Another wonderful thing about this job is that I get to share our American culture with people from many different countries. Sometimes our cultural differences aren’t too different, but at other times, I can see the incredulity and wonder on their faces when we talk about some of the things that Americans think or do.

This year, I have the opportunity to teach the American Culture through Cinema class. (I had to fight Mrs. Blackburn for it.) Since I believe that in order to really understand people, you need to know about where they come from (culturally, mentally, emotionally, etc.), we began by looking back at, among other issues, the history of our country and the First Peoples. Days later, we ended this portion of the class by watching the movie Smoke Signals (great movie, by the way). Curious as to what my students thought, I wanted to get their perspective on Native American culture. One of the ways that I did this was to give them a homework assignment that required them to go to YouTube and watch Native dancing at a powwow. They then had to write a short paragraph about their impressions.

With their permission, I’ve copied a few of the paragraphs below. (One note: all of my students in this class are from China.)

At the beginning, I feel the music is so loud and strange. But I still can accept it. People who sing try to press their throat in order to make a variegate voice. The language they sing is so different, and it makes me think about a wild forest life. When they sing together, I can feel it’s powerful and strength, and a little mysterious.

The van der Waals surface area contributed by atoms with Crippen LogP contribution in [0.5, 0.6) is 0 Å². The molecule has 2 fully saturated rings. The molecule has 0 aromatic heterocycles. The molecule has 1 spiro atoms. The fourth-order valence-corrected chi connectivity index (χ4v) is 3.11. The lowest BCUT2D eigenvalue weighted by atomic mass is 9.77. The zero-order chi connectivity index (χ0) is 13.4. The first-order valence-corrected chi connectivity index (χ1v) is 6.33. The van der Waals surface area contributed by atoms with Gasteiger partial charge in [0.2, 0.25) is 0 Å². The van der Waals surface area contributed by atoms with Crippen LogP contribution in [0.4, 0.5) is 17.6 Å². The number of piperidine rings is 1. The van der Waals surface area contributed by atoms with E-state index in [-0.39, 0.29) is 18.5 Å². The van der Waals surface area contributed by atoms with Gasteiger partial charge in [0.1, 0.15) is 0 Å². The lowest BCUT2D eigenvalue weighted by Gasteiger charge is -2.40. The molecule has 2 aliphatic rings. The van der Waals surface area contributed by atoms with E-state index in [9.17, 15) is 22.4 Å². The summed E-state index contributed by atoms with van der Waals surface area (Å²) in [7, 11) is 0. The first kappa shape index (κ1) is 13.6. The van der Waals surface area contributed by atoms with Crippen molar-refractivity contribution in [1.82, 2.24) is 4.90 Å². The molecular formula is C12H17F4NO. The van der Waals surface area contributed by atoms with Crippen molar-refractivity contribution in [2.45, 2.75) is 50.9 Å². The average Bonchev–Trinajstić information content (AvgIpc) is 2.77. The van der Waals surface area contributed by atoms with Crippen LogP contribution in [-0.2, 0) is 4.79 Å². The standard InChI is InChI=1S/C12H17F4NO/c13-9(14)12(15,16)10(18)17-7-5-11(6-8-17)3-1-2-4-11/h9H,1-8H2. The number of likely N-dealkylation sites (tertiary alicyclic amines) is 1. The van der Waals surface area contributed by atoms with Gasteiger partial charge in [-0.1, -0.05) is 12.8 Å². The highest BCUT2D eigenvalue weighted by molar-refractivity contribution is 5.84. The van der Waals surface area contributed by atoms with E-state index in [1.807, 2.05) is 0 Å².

Tonight I saw a video about “Powwow” on youtube. It is “Gathering of Nations Powwow.” I think the powwow in India (I’m sure this was a typo. They know we are talking about American Indians. J ) is just like hmong people celebrate themselve’s festival in China…They dress up and wearing jewelry, ear-rings and some prepared, particular feather. And they just walk in a circle, dance, play drum. In China when I traveled to Southwest where they have hmong people, they performan to me. I think it’s a little similar. But not same. Actually, I like the lifestyle they lived. They treat Powwows as a big day and well prepared to coming.

The music has strong sense of rhythm, but I can’t understand what they are talking about. I think they focus on the beats. The costume is different. I think they like to use feathers to adorn themselves. There are small bells fastened on their ankles. So when they are dancing, it sounds ring ring. I think it is interesting. In addition, I think they will have a sore throat if they sing a long time as that.

Yeah, what an amazed feeling! I never seen this before though the powwow is very like some natural minority dance in China. I think it is used to describe a meeting like military because they carry… weapons. Yet, I really like the colorfulness. What’s more, the drum beats make the greatest sense with the Indians dance with it. It really amuses me.

So, the next time that you go to a powwow and watch the dancers, listen for the “ring, ring” of the bells and revel in the feeling of power, strength, and mystery.